Tuesday, April 9, 2013

I Love My Perfect Life

Something has been increasingly bothering me lately, and it's not my perfect life.

I love the blog Soulemama. I don't read it every day, but I like checking in with her from time to time. I also love her this moment posts, which is why I started doing my own my moment posts. The blogger, Amanda Soule, has a life completely other than my own. She lives in rustic Maine, has small farm animals, cans, knits, unschools, and is pretty much an all around ultra crunchy mama.

I came across a blog post a while back titled I am Not a Fan of Soulemama.com. The author writes about how it bothers her, as a crunchy mom herself, that Amanda Soule seemingly portrays natural parenting as easy and peaceful all the time. She points out that the Soulemama blog has pictures of children playing carefree outside without showing them bickering with each other or disobeying their parents, or how Amanda blogs about knitting for hours on end without sharing how she had to get up to tend to children several times within that time frame.

Meadowblue blogger (I cannot find her name) expresses how expensive and taxing and sacrificial natural living often is, and she is right, but if you can't celebrate someone portraying how fulfilling it also is, what's the point? If you already know how hard that lifestyle is, why do you need someone else to blog about it? And what does it benefit anyone to constantly have to balance the beauty of natural living with the hardship that can accompany it? I mean, do I have to tell you something negative along with every positive thing I write?

Now, hold that thought.

Recently, I've noticed several friends posting facebook statuses complaining about people that "constantly post updates and pictures of how perfect their life is all the time." THEN the icing on the cake was someone posting an article from Relevant Magazine titled Stop Instagramming Your Perfect Life. The author writes how disconcerting it can be to read blogs about fun activities to do with your kids, or see happy pictures on friends' instagram accounts, when you feel insecure about your own family or personal life. She shares that the internet and social networking sites should be community building and life giving and I agree.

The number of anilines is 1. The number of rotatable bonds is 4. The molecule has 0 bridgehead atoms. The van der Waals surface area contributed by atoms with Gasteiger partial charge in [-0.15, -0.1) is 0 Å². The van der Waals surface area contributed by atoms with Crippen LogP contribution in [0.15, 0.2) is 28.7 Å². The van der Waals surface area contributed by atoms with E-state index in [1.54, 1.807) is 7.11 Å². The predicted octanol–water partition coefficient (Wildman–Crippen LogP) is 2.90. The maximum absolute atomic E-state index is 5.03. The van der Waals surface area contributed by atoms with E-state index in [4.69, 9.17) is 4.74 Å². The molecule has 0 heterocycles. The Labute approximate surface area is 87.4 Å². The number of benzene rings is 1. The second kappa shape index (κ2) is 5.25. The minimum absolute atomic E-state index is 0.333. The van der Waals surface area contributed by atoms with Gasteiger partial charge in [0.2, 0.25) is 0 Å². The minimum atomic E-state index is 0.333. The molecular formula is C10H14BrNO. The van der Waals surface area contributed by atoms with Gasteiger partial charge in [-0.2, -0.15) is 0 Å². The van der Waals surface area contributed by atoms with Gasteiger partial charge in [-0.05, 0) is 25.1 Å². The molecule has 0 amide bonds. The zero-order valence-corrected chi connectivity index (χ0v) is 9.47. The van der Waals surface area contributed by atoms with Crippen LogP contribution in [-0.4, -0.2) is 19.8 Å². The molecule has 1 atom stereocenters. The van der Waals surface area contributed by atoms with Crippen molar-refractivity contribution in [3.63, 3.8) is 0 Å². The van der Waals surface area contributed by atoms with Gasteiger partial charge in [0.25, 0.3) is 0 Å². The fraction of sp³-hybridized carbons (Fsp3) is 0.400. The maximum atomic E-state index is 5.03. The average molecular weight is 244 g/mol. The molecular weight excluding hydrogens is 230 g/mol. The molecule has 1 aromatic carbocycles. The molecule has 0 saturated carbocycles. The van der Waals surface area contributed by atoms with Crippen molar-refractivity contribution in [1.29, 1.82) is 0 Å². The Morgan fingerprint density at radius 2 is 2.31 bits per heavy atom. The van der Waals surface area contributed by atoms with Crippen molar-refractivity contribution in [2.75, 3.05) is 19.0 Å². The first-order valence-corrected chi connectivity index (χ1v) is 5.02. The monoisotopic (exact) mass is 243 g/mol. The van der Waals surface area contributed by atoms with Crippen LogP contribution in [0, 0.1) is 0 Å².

But, is it a bad thing that life sometimes looks better in pictures? Should I feel guilty for capturing the one moment of the entire week that all four of my kids were smiling and wanting to share it with others? Does me posting fun family activities mean my life is like that all the time, or even that I'm attempting to portray that it is? Why would someone even assume that?

I don't know anyone who wants to read a blog about how hard life is. I don't. It seems to me the people who are so bothered by others' positivity are the ones "constantly" posting about how awful their life is! Apparently complaining about another person's happiness is the latest trend in negativity.